Redesigning higher education in the spirit of donut economics

How can higher education reimagine itself in response to the climate crisis?

I’ve been exploring this question for years, and was very happy to encounter a new paper offering an intriguing call for academic design.  It’s about donut economics.

To explain too briefly: professor Kate Raworth introduced the donut economics concept in a paper, a book, and a lot of public appearances.  She wants us to rethink economics in terms of two boundaries, the environmental limits which ultimately constrain human life on Earth and the humanitarian needs of people.  Between those two fields Raworth identifies a sweet spot, the titular donut, wherein our economy should operate:


donut economics model, showing ecological limits and social foundation

I’ve been thinking about the implications of donut economics for higher education since I first heard of the idea.  What might happen if the society around a college or university switched from neoliberalism (or whichever other system is in play) to the donut model? How would that impact campus sustainability in every sense? Would it change academic research and teaching?  What happens to community relations?  (If you’re interested, check chapter 6 of Universities on Fire).

Yet what if we consider applying the donut to higher ed in another way?

In “Rethinking academia in a time of climate crisis” professors Anne Urai and Clare Kelly ask us not to think about reacting to the outside world if it transitions to the donut, but by embracing Raworth’s model within colleges and universities.

What might this mean?  Well, you should read the article, but to give you an introduction: Urai and Kelly start with the vital importance of the climate crisis and how higher ed should grapple with it.

Addressing the climate and biodiversity crisis demands transformative changes in our economies and societies. Academics, both as inhabitants of planet earth and in their professional roles, should take a leading role in this transformation.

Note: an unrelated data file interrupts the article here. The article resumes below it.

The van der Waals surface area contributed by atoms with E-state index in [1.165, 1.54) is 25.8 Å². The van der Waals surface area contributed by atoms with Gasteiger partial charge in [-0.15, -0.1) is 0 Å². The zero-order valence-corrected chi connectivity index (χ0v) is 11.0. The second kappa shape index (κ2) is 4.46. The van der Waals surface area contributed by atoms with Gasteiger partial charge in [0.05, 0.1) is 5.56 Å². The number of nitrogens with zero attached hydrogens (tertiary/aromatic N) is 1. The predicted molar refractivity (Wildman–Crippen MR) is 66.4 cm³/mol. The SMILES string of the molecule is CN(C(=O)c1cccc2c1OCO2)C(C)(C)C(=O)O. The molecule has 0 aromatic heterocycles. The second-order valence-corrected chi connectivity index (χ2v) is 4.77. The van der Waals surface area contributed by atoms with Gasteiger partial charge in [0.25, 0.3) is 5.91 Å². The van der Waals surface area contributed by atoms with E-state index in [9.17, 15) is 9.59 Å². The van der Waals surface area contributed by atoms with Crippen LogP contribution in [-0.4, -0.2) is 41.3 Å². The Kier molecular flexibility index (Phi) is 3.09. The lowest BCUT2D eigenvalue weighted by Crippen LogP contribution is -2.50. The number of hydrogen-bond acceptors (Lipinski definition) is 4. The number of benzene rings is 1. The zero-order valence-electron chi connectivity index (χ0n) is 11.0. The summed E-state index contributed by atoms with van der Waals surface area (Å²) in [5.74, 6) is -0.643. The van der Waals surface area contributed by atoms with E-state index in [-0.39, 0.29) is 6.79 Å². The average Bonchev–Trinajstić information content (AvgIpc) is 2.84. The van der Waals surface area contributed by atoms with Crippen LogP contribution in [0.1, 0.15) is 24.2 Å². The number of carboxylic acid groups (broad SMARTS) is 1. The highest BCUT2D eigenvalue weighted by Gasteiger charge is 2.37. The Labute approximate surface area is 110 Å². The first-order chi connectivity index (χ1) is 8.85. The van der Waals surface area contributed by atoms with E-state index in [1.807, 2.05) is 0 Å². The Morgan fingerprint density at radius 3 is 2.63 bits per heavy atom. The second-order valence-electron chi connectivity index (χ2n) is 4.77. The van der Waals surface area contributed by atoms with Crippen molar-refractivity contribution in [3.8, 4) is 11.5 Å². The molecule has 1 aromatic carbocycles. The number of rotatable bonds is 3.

Then they ask us (nominally scientists, but also all academics) to do this:

[Adapt] the doughnut to academia’s microcosm [which] enables us to visualize a space defined by an inner social foundation (which universities should provide), and outer human and planetary ceilings (which universities need to avoid overshooting).

What is a university’s social foundation?  Which ceilings should we avoid hitting? The paper breaks this down in some detail:

The social foundation academia should provide:

  • Academic freedom. Time to think, room for curiosity-driven research.

  • Good jobs and careers. Work that is valuable and valued, in good, equitable conditions. Secure, satisfying careers with perspective and recognition. Sufficient and equitable resource provision for materials, infrastructure, and scientific support.

  • Community. Democratic self-governance. Norms and incentives that create healthy, supportive, and collegial communities.

  • Diversity, equality, inclusion. Freedom of expression and identity. The opportunity to flourish in an academic community without bias and inequality.

  • Service to society. Societal engagement and input to policy, free from the influence of corporate (e.g., fossil fuel) interests. Responding to society’s needs in our research. Providing high-quality, accessible and affordable higher education options.

  • Reliable, trusted science. Research that is open, verifiable, and community reviewed. A society that trusts scientists, and science worthy of trust.

On the other hand (or the other side of the donut), “the human and planetary boundaries academia should not overshoot:”

  • Human load. Human intellect and creativity, both individual and collective, are academia’s most precious resources. Exceeding this boundary leads to burnout, mental health difficulties, and apathy.